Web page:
Congolli are widespread in coastal rivers in south-eastern Australia from the Clyde River near Batemans Bay, across Victoria west to within the vicinity of Port Lincoln in South Australia as well as all of Tasmania (TAS, VIC, NSW, SA).
Congolli is a medium sized fish that grows to 360 mm. They have an elongate stocky body that is suited for living on the bottom. Their upper body tends to be a tan or brownish colour with a darker midlateral band or series of blotches. The lower body is white or silvery. Their fins are clear. Congolli can be distinguished from most other fishes by their atypical body shape and eyes positioned high on the head.
Ecology/Way of Life:
Congolli are usually most commonly found in lowland waterbodies such as small creeks through larger rivers and estuaries. They are also less commonly found in upland areas, but can occur in headwater streams. They migrate between freshwater and estuarine areas with spawning occurring in the latter. Spawning occurs in autumn and winter in sandy weedy areas under tidal influence. Little else is known of their breeding biology. Congolli are primarily carnivorous and feed on invertebrates and fishes. Congolli are unusual among fishes in that they can survive direct transfer from salt water to freshwater.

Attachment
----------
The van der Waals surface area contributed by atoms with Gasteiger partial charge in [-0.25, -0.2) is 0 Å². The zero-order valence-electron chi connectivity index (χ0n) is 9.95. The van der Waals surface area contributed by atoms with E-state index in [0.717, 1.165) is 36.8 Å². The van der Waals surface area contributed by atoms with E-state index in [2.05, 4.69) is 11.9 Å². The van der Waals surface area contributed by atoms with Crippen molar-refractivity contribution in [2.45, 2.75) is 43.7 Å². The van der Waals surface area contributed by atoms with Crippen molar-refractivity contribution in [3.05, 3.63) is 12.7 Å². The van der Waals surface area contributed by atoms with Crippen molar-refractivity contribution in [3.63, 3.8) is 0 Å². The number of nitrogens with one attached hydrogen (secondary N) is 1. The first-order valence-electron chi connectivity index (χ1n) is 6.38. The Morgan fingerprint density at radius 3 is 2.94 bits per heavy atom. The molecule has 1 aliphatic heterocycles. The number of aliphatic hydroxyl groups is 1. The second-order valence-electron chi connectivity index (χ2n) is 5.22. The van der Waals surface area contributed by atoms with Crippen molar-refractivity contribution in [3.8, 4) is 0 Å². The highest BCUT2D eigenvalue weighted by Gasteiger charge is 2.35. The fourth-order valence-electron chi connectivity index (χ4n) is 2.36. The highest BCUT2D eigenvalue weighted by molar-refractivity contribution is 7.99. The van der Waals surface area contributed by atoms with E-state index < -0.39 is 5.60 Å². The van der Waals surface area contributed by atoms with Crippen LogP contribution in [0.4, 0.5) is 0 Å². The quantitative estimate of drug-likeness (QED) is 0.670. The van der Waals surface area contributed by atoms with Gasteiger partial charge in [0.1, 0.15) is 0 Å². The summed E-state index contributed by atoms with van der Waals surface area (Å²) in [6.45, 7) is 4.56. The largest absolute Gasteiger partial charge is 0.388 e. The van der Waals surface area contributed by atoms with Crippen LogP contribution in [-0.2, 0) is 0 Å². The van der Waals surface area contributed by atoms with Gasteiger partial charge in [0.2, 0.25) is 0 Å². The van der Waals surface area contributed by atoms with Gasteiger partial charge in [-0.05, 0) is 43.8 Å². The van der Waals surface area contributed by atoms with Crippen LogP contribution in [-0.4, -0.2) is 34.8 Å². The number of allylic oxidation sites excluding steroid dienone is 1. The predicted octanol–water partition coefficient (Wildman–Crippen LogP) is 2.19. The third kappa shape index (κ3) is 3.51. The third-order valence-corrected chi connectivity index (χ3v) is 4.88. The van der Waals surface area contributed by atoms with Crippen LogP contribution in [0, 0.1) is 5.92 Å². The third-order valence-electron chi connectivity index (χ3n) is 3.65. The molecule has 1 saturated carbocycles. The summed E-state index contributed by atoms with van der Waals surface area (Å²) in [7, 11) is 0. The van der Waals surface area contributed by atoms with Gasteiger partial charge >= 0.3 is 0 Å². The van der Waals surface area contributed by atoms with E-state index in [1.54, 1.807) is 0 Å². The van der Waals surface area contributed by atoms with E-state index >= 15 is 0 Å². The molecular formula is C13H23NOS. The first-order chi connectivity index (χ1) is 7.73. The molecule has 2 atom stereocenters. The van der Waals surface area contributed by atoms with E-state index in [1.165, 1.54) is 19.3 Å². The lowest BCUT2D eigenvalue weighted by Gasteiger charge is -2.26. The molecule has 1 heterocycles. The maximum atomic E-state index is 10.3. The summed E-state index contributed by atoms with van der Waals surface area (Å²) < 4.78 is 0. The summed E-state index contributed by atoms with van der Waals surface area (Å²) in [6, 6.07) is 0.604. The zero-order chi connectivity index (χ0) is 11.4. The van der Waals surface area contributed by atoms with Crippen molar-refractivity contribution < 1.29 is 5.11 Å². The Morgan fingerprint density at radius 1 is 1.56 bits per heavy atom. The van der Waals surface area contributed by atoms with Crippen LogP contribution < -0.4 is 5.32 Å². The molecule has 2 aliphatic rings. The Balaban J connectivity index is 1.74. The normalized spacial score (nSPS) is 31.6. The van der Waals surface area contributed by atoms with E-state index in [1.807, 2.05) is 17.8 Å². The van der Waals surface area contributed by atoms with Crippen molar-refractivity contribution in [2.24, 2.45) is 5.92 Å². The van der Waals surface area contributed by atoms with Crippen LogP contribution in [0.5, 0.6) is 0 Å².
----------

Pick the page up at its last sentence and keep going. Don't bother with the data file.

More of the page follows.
Interaction with Humans/Threats:
This species is sometimes captured by anglers but are too small for eating. They are rarely kept in aquaria, although they make good pets as long as they are not kept with smaller fishes. They are not formally listed due to their widespread distribution and abundance.
Pseudaphritis urvillii was named by Valenciennes in 1832. The genus Pseudaphritis is sometimes placed in its own family, Pseudaphritidae.
Allen, G. R., Midgley, S. H. & Allen, M. (2002). Field Guide to the Freshwater Fishes of Australia. Western Australian Museum. Perth. 394pp.
Merrick, J. R. & Schmida, G. E. (1984). Australian Freshwater Fishes: Biology and Management. Griffith Press Ltd. 409pp.
Text: Peter J. Unmack & Rob Wager. Distribution map: Peter J. Unmack. Photographer: Neil Armstrong.
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|Distribution of Pseudaphrites urvillii|